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Most message followers consider William Branham to be an infallible interpreter of scripture. It is the widely held view of message followers that, if we want to know what a passage of the Bible actually means, William Branham is the best source on all counts.
When encountering a passage in scripture that seems to be at odds with William Branham's interpretation, message preachers generally encourage message followers to simply put it "on the shelf" until God reveals to them why William Branham has the correct view.
But there are a number of biblical issues that William Branham seems to have messed up badly:
- Did God change Saul's name to Paul?
- Elijah and Elisha did pray
- Marriage and Divorce
- Was King Saul the people’s choice by democratic vote?
- Can you lose your salvation?
- How hard do lilies work?
- Did John weep for joy or because no one was worthy?
- Were Women were designed by Satan?
- Were Enoch and Noah alive at the same time?
- Is Jesus really Michael the Archangel?
You are currently on the article that is in bold.
William Branham completely contradicted the Bible at times. Here is one example:
What the Bible says
- And why take ye thought for raiment? Consider the lilies of the field, how they grow; they toil not, neither do they spin... (KJV)
- Why do you worry about clothing? Think about how the flowers of the field grow; they do not work or spin.
- And why worry about clothes? Look how the wild flowers grow: they do not work or make clothes for themselves.
- Consider the lilies how they grow: they toil not, they spin not; and yet I say unto you, that Solomon in all his glory was not arrayed like one of these.
- Consider how the flowers grow; they do not work or spin. Yet I tell you, not even Solomon in all his glory was clothed like one of these!
- Look how the wild flowers grow: they don’t work or make clothes for themselves.
What the Bible means
Jesus gives the reason why his disciples are not to worry: “See how the lilies of the field grow.” This expression draws to mind God’s provision in nature for flowers growing wild, which probably surrounded Jesus, the disciples, and the crowd as he spoke. Even today, red and purple anemones with crowning ten-inch stalks, along with blue irises, grow wild on the hillside above the Sea of Galilee.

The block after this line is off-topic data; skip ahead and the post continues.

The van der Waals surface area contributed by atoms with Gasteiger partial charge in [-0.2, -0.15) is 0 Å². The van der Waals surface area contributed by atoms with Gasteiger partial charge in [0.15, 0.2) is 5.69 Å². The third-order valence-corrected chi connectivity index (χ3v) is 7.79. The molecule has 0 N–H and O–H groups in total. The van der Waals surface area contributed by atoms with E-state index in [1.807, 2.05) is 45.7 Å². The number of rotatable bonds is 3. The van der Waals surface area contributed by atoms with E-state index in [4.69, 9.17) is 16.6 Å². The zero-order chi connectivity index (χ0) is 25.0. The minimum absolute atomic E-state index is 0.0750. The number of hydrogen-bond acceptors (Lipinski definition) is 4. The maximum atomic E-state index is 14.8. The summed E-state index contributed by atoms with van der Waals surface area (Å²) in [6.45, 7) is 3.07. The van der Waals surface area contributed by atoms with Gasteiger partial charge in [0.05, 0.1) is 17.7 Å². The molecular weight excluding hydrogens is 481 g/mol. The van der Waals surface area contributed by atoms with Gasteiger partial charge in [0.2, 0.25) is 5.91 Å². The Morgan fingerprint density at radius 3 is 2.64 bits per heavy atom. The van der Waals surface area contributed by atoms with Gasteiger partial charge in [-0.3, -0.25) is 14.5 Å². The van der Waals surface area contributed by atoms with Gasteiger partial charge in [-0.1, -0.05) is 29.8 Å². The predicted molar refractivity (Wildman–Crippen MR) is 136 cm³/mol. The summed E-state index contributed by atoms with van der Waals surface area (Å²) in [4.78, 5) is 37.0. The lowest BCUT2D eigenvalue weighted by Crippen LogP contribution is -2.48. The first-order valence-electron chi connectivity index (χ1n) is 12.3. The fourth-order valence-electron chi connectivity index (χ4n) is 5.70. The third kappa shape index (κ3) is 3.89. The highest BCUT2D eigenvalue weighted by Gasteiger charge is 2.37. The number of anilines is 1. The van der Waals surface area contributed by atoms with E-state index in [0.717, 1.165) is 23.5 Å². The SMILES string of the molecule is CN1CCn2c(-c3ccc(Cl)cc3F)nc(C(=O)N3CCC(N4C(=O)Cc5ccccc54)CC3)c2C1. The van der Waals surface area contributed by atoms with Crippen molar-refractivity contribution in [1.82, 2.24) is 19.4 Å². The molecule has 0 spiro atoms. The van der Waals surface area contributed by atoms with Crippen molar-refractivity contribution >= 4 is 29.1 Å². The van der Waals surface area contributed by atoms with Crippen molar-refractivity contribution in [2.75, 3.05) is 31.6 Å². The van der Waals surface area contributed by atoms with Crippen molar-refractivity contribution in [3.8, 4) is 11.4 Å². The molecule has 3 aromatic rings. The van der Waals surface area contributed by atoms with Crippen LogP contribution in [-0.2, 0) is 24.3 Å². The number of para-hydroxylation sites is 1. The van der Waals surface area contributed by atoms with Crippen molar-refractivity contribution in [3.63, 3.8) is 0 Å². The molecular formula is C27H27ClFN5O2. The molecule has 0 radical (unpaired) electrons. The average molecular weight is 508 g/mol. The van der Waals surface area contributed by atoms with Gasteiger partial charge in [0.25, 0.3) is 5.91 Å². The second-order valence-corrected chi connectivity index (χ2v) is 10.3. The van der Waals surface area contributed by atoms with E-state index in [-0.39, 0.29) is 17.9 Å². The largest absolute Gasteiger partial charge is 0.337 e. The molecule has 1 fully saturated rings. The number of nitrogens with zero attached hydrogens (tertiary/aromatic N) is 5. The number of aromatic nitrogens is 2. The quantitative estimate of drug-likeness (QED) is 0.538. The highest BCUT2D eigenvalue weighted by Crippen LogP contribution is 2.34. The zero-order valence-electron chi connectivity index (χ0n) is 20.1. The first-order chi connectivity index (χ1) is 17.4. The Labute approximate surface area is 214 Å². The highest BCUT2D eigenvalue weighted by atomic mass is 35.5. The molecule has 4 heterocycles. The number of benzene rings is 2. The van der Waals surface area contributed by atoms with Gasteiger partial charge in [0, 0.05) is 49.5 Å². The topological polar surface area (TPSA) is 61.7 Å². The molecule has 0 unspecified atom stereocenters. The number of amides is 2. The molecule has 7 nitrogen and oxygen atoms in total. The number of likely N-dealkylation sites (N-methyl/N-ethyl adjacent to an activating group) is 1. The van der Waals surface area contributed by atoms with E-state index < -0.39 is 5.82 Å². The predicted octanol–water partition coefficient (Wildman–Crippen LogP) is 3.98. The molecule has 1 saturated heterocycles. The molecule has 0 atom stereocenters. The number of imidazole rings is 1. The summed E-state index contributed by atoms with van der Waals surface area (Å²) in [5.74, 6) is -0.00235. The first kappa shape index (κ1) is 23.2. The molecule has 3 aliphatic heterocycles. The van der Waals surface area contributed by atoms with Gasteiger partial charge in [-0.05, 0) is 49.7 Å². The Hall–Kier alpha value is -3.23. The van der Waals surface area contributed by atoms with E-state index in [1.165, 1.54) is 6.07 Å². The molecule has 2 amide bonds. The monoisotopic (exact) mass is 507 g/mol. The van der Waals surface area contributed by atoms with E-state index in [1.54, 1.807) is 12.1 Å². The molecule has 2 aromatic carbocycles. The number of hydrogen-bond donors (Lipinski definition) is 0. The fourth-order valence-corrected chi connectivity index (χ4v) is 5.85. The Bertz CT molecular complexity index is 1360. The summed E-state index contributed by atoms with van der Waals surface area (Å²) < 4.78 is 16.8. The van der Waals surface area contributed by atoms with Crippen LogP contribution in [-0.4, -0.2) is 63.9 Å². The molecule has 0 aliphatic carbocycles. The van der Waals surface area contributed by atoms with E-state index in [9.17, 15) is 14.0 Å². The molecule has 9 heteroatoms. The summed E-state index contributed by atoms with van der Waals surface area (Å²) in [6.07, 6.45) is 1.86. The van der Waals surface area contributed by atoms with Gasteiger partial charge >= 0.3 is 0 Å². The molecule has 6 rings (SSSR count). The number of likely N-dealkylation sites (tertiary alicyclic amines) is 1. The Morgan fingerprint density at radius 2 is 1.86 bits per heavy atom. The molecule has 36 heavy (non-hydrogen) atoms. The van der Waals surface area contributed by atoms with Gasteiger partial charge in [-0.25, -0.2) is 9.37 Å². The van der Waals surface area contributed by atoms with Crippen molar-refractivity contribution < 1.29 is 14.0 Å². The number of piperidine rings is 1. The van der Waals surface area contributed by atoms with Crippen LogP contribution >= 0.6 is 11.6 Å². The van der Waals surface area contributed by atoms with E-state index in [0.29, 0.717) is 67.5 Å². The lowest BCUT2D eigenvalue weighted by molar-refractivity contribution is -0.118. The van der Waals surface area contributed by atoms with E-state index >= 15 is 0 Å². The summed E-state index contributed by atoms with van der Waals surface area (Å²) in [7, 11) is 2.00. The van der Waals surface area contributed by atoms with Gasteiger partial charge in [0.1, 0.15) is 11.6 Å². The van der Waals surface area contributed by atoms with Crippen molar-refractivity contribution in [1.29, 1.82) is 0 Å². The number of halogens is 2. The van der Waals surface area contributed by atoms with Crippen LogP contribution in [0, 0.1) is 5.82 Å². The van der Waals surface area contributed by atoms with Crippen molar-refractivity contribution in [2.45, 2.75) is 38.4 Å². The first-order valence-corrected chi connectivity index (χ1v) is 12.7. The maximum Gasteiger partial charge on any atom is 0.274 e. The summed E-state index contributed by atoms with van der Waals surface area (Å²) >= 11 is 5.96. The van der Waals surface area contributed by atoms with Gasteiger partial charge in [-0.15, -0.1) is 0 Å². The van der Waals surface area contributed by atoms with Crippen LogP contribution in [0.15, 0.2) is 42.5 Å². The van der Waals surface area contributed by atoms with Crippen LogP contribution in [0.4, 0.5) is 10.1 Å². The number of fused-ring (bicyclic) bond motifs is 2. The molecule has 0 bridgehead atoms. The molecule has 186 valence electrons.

The beautiful flowers surrounding Jesus elicit a striking contrast to Solomon’s royal robes: “Not even Solomon in all his splendor was dressed like one of these.” Solomon’s wealth prompted the visit from the Queen of Sheba and his life became a proverbial success story (see 1 Kings 10:1–29; 2 Chron. 9:1–28). Yet God’s provision for wild flowers causes them to be more beautiful, if one would only look.
The emphasis shifts slightly to regard lilies as the clothing of “the grass of the field” (6:30). The green grass of spring when cut, dried, and bundled was a natural source of fuel for fire ovens and was a common biblical metaphor for dramatic changes of fortune and for human frailty and transience. If God’s sustaining care extends to such a transitory part of his creation, “will he not much more clothe you, O you of little faith?” Those with eyes of effective faith will see the beauty of God’s creation in contrast to human efforts at splendor and will learn daily how to follow God’s guidance and how to trust in his gracious provision. “Little faith” (oligopistos) is a favorite expression of Jesus, found mainly in this Gospel.16 It is only directed to Jesus’ disciples, indicating that “little faith” is not absence of faith but deficiency of faith.
These passages have nothing to do with works.
What William Branham said
- We should be so on fire for God; we should be going day and night. Nothing should be able to stop us, and we should be so sweet, and so pleasant, and so kind, so Christ-like in our lives. It takes every day's life. Jesus said, "Consider the lily of the field, how it grows, toil and spin; yet I say unto you that Solomon in all of his glory is not arrayed like one." Solomon had robes that was arrayed with glorious silk and needle work and things, but that--that didn't--that wasn't what He was talking about. In order for a lily to grow, it has to toil both day and night. What do you want to come up back here on the little end of the line for?
- You know, we get up here as ministers, and we speak, and we're always giving out to the people everything that's in us. I preached a subject one time, where Jesus said, "Behold a lily, how they neither--neither toil nor spin, and yet I say unto you that Solomon in all of his glory was not arrayed like one." And I find out, the lily has to grow, day and night, spin, toil, and to make itself radiant.
William Branham's emphasis was on works
William Branham completely contradicts what Jesus was saying. Jesus said in both passages that the lilies do not work. But William Branham turns right around and says that in order for a lily to grow, it has to toil both day and night... And I find out, the lily has to grow, day and night, spin, toil, and to make itself radiant.
This is a total contradiction to what Jesus said.
- Biblical Studies Press, The NET Bible First Edition; Bible. English. NET Bible.; The NET Bible, Mt 6:28 (Biblical Studies Press, 2006).
- American Bible Society, The Holy Bible: The Good News Translation, 2nd ed., Mt 6:28 (New York: American Bible Society, 1992).
- Biblical Studies Press, The NET Bible First Edition; Bible. English. NET Bible.; The NET Bible, Lk 12:27 (Biblical Studies Press, 2006).
- American Bible Society, The Holy Bible: The Good News Translation, 2nd ed., Lk 12:27 (New York: American Bible Society, 1992).
- Michael J. Wilkins, Matthew, The NIV Application Commentary, 298 (Grand Rapids, MI: Zondervan Publishing House, 2004).
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